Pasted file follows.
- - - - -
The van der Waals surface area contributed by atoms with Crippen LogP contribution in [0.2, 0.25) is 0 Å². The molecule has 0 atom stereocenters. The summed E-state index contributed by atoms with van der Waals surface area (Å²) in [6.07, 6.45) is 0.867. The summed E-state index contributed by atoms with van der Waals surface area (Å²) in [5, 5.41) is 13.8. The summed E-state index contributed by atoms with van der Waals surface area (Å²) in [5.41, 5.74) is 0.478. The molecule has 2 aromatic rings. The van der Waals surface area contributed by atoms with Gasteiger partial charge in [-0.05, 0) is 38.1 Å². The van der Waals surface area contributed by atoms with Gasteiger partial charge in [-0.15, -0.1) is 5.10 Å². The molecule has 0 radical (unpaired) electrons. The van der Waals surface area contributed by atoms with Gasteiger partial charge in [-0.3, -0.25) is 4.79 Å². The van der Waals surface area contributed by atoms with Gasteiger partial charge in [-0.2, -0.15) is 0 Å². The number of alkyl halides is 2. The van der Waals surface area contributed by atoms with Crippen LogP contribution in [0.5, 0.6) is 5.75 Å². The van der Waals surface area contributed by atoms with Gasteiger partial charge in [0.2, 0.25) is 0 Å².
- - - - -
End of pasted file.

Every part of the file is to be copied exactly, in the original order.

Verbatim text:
The van der Waals surface area contributed by atoms with Crippen LogP contribution in [0.2, 0.25) is 0 Å². The molecule has 0 atom stereocenters. The summed E-state index contributed by atoms with van der Waals surface area (Å²) in [6.07, 6.45) is 0.867. The summed E-state index contributed by atoms with van der Waals surface area (Å²) in [5, 5.41) is 13.8. The summed E-state index contributed by atoms with van der Waals surface area (Å²) in [5.41, 5.74) is 0.478. The molecule has 2 aromatic rings. The van der Waals surface area contributed by atoms with Gasteiger partial charge in [-0.05, 0) is 38.1 Å². The van der Waals surface area contributed by atoms with Gasteiger partial charge in [-0.15, -0.1) is 5.10 Å². The molecule has 0 radical (unpaired) electrons. The van der Waals surface area contributed by atoms with Gasteiger partial charge in [-0.3, -0.25) is 4.79 Å². The van der Waals surface area contributed by atoms with Gasteiger partial charge in [-0.2, -0.15) is 0 Å². The number of alkyl halides is 2. The van der Waals surface area contributed by atoms with Crippen LogP contribution in [0.5, 0.6) is 5.75 Å². The van der Waals surface area contributed by atoms with Gasteiger partial charge in [0.2, 0.25) is 0 Å².